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Yes, and that should serve as a warning to us not to enter lightly into agreements that we have no intention of defending—I mean defending in the military sense.
It is just over 100 years since the outbreak of the first world war. I remember looking back in the archives of the inter-war period when a great debate was raging over whether or not it was safe to continue with the
10-year rule. I have mentioned it in the House before. It is highly relevant, so I will mention it again. The idea of the 10-year rule was that the Government would look ahead for a decade and see whether they thought there was any danger of a major war breaking out. If they did not see any such danger, they would cut the defence budget. That was rolled forward from 1919 right through to the early 1930s when it was eventually scrapped when Hitler came to power. It had a very damaging effect on our level of preparedness.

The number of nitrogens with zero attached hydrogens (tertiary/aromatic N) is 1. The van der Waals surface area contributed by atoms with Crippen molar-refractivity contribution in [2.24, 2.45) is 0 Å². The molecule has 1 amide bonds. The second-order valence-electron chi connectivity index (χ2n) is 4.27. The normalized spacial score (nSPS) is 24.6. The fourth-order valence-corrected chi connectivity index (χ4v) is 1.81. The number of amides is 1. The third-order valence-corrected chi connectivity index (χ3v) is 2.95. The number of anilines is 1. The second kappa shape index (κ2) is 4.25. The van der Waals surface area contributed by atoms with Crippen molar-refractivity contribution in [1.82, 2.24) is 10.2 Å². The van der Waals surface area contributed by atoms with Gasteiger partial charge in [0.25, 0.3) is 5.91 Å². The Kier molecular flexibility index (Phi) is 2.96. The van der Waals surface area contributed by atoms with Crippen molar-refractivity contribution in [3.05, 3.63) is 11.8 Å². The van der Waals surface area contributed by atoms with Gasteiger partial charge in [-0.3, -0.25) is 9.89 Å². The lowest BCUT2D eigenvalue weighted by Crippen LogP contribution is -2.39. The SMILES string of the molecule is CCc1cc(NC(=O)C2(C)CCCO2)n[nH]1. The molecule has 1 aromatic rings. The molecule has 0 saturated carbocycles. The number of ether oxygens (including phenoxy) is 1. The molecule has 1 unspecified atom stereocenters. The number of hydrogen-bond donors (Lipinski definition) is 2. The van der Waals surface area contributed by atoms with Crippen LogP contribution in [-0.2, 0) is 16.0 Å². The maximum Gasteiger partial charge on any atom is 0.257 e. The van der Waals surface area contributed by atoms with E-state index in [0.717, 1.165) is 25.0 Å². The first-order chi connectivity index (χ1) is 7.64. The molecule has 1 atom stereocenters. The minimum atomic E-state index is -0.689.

Lord Hankey, as he later became, was the Military Secretary of the Cabinet. In 1931, as an argument for scrapping the 10-year rule, he looked back to that summer of 1914 and said that far from having 10 years’ warning of the outbreak of the first world war, we had barely 10 days because of the rapidity with which the various alliances triggered each other into action. Suddenly, from nowhere, we have found ourselves drawn into a conflict with practically no notice whatever.